Environmental journalism, which grew quickly in the 1980s, has survived a recession-era pruning and is set to thrive again in the 1990s.
But crucial to the future of environmental reporting is education - of editors, who have cut coverage despite high public interest, and of reporters, who must master a variety of subjects to handle the complex, contentious beat. These views emerged from a recent Freedom Forum Environmental Journalism Summit, attended by 31 journalists, educators, policy makers and scientists in Arlington, Va.
Since mid-1990, the worsening USA economy has drawn both public and media interest away from the environment, a recent Roper Reports survey shows. But at the same time:
* Eight in 10 Americans call themselves environmentalists, and the leading environmentalist in Congress, Albert Gore Jr., is now vice president.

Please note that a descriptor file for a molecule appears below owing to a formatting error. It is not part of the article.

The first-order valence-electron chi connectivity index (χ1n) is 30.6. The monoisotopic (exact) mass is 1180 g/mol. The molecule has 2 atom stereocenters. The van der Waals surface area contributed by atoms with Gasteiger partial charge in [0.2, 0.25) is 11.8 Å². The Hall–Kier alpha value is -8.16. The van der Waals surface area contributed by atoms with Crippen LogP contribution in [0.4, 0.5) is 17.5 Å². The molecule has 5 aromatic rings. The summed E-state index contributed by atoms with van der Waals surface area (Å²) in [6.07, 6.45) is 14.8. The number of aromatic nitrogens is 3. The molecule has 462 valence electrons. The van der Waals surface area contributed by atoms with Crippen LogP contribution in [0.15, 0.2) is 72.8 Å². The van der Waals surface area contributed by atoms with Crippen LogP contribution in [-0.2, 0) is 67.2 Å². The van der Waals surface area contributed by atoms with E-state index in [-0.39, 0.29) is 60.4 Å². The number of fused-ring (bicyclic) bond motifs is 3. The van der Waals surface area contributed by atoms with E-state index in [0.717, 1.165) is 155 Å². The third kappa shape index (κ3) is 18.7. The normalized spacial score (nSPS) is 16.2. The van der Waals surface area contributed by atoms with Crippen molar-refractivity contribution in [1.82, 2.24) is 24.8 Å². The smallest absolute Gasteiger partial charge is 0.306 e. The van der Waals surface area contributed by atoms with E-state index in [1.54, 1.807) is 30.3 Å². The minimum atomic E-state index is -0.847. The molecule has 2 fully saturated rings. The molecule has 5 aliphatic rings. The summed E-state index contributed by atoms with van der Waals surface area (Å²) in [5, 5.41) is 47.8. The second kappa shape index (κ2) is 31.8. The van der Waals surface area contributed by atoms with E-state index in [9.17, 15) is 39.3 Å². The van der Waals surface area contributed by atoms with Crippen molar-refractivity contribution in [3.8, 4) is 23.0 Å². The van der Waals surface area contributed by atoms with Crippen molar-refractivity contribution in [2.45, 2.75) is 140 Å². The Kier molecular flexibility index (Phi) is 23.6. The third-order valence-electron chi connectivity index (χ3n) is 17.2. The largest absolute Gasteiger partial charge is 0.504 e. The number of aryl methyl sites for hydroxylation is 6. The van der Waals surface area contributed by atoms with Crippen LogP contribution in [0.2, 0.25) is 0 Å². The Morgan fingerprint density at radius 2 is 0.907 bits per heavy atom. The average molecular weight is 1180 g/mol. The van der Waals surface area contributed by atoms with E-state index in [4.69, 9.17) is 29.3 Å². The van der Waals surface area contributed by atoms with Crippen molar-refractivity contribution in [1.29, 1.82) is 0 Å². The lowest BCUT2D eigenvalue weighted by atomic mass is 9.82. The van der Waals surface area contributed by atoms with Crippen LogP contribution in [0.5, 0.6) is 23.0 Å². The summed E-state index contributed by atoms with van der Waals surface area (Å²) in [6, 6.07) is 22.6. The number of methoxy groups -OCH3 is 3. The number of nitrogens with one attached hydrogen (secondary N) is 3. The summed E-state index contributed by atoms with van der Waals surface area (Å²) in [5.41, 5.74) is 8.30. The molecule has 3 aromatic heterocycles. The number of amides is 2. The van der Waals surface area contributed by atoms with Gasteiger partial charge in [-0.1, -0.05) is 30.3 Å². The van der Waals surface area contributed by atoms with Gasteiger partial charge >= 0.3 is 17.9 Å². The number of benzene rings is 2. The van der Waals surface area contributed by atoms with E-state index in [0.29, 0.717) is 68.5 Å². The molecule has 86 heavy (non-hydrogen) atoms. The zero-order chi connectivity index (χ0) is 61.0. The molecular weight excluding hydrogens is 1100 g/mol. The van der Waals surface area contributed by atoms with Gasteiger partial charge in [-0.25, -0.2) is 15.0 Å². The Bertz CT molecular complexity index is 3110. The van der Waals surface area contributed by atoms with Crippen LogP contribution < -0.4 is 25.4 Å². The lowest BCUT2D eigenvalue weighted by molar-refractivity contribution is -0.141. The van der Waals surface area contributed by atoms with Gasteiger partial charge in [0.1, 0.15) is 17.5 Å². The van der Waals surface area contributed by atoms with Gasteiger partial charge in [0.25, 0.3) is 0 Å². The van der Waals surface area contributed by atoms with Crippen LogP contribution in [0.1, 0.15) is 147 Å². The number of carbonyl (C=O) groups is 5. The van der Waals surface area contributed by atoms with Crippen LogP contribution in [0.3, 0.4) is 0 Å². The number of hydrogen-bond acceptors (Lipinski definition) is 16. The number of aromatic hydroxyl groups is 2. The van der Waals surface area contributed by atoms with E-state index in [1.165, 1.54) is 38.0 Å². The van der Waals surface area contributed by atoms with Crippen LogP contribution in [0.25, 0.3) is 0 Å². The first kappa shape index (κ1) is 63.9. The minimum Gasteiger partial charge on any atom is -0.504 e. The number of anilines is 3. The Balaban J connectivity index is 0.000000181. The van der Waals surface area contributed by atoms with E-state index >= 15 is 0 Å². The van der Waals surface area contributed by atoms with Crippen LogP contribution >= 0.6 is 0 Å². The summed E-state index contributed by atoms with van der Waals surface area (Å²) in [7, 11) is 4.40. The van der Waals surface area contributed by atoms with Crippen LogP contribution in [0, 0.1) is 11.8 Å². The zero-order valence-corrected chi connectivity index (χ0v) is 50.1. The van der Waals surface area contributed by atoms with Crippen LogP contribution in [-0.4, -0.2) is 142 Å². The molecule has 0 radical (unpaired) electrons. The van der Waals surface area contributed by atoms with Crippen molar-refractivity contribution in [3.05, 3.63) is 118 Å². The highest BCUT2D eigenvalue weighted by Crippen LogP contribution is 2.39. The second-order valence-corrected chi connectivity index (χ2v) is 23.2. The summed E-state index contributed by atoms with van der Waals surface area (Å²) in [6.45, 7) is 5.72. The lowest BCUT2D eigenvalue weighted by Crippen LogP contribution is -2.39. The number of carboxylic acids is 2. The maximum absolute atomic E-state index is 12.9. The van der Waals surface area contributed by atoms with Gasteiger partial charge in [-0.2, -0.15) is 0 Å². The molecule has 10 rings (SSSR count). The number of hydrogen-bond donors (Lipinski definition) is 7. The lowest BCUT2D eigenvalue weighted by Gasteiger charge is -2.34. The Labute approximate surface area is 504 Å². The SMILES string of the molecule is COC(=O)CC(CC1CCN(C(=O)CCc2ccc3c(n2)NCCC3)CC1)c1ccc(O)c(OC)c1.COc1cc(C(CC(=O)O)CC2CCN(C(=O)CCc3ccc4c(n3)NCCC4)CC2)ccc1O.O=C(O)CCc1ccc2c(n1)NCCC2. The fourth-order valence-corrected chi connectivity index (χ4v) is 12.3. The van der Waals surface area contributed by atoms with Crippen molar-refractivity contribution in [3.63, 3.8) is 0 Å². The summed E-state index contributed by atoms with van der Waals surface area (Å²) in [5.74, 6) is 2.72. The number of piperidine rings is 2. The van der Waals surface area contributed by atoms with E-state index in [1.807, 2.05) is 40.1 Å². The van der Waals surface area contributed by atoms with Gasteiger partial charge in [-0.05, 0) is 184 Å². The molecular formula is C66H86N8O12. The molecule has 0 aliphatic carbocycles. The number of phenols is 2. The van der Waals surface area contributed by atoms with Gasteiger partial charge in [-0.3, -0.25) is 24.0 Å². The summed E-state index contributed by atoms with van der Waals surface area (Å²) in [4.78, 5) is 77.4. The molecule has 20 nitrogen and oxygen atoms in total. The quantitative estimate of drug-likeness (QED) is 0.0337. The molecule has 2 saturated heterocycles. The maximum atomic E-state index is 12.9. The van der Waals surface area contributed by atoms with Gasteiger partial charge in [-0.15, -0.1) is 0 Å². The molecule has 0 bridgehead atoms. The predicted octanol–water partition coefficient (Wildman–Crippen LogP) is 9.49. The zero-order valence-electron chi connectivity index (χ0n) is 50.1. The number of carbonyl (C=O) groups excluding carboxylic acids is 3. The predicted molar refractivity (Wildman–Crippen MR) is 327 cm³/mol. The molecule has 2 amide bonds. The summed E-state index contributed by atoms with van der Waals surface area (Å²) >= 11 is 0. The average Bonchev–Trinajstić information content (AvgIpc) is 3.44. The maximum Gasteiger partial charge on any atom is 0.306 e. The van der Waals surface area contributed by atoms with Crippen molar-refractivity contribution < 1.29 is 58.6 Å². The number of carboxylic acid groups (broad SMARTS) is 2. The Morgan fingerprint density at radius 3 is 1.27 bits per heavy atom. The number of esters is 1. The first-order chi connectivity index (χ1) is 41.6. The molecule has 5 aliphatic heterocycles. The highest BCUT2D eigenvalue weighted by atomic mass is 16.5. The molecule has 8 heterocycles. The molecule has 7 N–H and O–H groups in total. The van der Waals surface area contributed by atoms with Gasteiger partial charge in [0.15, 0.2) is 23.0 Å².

* The Society of Environmental Journalists grew to an 850-member organization in three years, and several major environmental journalism programs are under way.
"There is a transition happening that is still sort of painful and difficult," said Teya Ryan, executive producer at Turner Broadcasting. "Environmental journalism is slowly coming out of adolescence."
The beat puts reporters at odds with scientists who mine arcane detail, public-interest groups that push political agendas and businesses that push economic ones. Yet good environmental reporting can be readable, relevant and wide-ranging, touching on science, health, energy, economics, politics and culture. …